Though no weapons of mass destruction were ever found, he insisted that Saddam Hussein had had the capability to produce them.

"He had the technology, he had the people... We made the right decision," he said.
As a point of information, in no meaningful way is this quoted assessment correct. It never was. It's probably best to let one of the former Weapons Inspectors – Scott Ritter - deal with another of Cheney's more extreme, self-serving remarks. This comes from Ritter's Grauniad piece titled 'Dick Cheney's fantasy world'
Cheney defended the invasion and subsequent removal of Saddam from power by noting that "this was a bad actor and the country's better off, the World's better off with Saddam gone". This is the argument of the intellectually feeble. It would be very difficult for anyone to articulate that life today is better in Baghdad, Mosul, Basra or any non-Kurdish city than it was under Saddam. Ask the average Iraqi adult female if she is better off today than she was under Saddam, and outside of a few select areas in Kurdistan, the answer will be a resounding "no".
I have been saying this sort of thing for many years, haven't I Myfanwy?
Invading Iraq and removing Saddam, the glue that held that nation together as a secular entity, was the worst action the US could have undertaken for the people of Iraq, the Middle East as a whole and indeed the entire World. For Cheney to articulate otherwise, regardless of his fundamentally flawed argument on WMD, only demonstrates the level to which fantasy has intruded into the mind of the vice-president.
Here's the link to Ritter's full article. People who claim that Iraq under the religious nutcases is better than Iraq under Saddam, in virtually any way at all, have serious perception problems. Or is it that they actually enjoy lying?

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Friday, December 12, 2008
Away in a manager

I frequently find myself typing the wrong word; most of the time, it involves a transposition of letters or the omission of one. I am beginning to wonder if this example of human frailty is catching.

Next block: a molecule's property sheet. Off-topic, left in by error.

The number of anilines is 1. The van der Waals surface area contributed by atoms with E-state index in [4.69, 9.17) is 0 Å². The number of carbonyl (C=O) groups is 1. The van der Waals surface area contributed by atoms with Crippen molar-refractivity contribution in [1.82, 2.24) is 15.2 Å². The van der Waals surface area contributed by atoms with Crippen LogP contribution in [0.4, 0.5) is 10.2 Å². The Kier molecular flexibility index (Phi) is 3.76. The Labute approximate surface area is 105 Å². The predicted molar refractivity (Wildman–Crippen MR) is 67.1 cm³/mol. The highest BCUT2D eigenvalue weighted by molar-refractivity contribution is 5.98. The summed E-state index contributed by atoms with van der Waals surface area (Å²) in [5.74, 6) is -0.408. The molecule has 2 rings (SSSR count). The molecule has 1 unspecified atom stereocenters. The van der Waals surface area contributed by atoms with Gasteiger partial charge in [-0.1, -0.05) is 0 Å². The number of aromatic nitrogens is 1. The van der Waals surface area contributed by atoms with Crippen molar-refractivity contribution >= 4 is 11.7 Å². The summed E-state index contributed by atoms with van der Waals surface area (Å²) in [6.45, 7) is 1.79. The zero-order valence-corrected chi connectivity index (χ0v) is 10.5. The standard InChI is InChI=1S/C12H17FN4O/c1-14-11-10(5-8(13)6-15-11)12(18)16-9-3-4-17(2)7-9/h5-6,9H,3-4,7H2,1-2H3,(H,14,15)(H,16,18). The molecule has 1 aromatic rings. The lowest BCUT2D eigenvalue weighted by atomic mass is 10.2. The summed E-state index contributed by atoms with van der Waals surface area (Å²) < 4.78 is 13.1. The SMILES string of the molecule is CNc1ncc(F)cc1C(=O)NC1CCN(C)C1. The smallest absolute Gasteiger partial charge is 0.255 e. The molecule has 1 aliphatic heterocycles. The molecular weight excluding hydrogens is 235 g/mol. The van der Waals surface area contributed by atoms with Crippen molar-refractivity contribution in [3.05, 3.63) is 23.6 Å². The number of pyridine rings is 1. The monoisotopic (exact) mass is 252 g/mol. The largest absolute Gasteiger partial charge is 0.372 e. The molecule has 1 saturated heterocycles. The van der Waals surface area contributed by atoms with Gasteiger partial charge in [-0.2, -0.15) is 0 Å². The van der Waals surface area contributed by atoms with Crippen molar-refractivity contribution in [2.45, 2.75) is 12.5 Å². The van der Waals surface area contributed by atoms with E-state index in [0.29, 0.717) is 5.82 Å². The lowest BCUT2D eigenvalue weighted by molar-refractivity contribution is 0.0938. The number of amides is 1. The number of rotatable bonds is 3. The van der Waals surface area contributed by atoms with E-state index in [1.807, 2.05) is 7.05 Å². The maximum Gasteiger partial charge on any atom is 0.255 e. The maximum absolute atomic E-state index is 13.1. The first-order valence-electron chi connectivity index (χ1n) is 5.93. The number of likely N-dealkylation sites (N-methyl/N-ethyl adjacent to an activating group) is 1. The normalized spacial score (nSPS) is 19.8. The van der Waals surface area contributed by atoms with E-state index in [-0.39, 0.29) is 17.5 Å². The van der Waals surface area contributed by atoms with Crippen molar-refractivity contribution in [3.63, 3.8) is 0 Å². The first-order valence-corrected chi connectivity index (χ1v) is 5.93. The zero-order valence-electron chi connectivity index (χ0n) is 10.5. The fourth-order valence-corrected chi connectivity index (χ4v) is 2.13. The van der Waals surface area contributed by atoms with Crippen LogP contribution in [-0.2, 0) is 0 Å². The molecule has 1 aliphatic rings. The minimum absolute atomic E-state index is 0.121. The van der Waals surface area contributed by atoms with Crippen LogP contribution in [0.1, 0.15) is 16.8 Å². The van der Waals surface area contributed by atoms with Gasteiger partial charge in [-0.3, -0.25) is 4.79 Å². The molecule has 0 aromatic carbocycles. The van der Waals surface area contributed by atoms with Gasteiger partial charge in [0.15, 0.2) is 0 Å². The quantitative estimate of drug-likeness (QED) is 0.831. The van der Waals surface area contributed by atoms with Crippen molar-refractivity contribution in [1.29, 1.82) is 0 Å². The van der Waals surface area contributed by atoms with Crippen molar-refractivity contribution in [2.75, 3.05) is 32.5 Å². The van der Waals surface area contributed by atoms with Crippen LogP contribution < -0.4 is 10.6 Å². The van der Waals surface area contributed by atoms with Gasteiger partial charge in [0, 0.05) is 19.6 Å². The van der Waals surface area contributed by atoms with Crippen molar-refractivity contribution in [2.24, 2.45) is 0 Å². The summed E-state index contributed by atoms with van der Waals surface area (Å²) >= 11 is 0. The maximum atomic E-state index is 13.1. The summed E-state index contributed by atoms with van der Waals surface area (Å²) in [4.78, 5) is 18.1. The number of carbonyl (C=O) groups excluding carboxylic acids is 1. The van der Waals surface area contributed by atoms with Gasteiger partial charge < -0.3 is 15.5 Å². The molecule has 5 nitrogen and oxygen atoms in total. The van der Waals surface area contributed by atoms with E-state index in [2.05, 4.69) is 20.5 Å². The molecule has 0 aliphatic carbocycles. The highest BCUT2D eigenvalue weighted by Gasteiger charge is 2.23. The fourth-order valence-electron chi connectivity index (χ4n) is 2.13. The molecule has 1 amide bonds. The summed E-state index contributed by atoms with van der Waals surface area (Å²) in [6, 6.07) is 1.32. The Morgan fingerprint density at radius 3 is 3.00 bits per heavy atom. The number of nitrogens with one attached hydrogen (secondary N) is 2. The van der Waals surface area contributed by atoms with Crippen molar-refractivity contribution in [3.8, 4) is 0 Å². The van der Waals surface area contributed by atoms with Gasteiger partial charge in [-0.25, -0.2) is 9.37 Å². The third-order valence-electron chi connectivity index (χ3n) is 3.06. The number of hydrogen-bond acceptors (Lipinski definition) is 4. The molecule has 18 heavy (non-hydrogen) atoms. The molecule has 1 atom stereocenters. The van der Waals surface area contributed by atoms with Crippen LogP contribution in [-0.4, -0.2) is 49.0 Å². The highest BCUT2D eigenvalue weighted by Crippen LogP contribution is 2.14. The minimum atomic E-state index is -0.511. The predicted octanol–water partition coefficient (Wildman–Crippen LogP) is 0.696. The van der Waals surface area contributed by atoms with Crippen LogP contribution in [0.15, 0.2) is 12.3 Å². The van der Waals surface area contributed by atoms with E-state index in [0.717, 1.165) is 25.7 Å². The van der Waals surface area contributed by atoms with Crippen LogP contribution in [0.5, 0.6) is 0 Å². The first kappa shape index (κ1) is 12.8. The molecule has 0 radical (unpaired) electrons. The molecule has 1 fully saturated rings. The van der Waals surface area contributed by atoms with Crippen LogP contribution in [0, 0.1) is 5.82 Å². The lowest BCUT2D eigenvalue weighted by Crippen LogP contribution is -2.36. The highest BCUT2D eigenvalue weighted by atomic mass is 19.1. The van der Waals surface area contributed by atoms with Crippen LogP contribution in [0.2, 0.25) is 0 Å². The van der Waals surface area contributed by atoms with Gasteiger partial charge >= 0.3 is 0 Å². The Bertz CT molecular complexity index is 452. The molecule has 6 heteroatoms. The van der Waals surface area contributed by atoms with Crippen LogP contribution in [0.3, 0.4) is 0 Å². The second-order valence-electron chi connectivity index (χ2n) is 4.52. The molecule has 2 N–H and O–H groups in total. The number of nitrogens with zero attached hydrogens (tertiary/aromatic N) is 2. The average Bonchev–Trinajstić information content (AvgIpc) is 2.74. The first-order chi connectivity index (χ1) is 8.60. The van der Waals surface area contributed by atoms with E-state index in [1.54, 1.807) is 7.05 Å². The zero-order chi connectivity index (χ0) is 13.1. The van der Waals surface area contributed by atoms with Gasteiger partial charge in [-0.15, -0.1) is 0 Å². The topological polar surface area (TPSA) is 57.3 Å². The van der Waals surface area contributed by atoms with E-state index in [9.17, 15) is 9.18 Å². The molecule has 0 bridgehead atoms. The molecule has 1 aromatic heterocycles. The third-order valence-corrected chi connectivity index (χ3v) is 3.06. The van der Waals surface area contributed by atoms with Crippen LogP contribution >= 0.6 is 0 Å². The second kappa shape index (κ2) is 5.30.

Given the state of the country's finances, I thought I would consider offering my services to help get Airstrip One out of its current hole. Never having worked in my life, and feeling that simply the addition of my name to someone's letter-heading might well bring about a total reversal of fortune, I therefore determined to find out something about the world of work. Where better to start, I thought, than to look at some job advertisements and see what workers have to do these days. Accordingly, I found myself wondering about the nature of a few jobs to be found in the pages of the highly literate, glitch-free Grauniad.

Being from the leadership class, I eschewed anything that smacked of servility, serfdom or service. (I find Acts of Service totally beneath me.) There were no vacant positions for 'millionaires', or even 'retired millionaires' so I was more or less forced to look for managerial positions.

Here are three examples
The first one is for an Account Manger - Corporate PR. Here's the link

The next one's for a Project Engineer, Manger and Scheme Project Mangers. Here's the link

And yet another. This time for a Design Project Manger. Here's the link
The list goes on and on. I know it's getting near to Christmas, Myfanwy, but you can have too many mangers, you know.

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The De Menezes verdict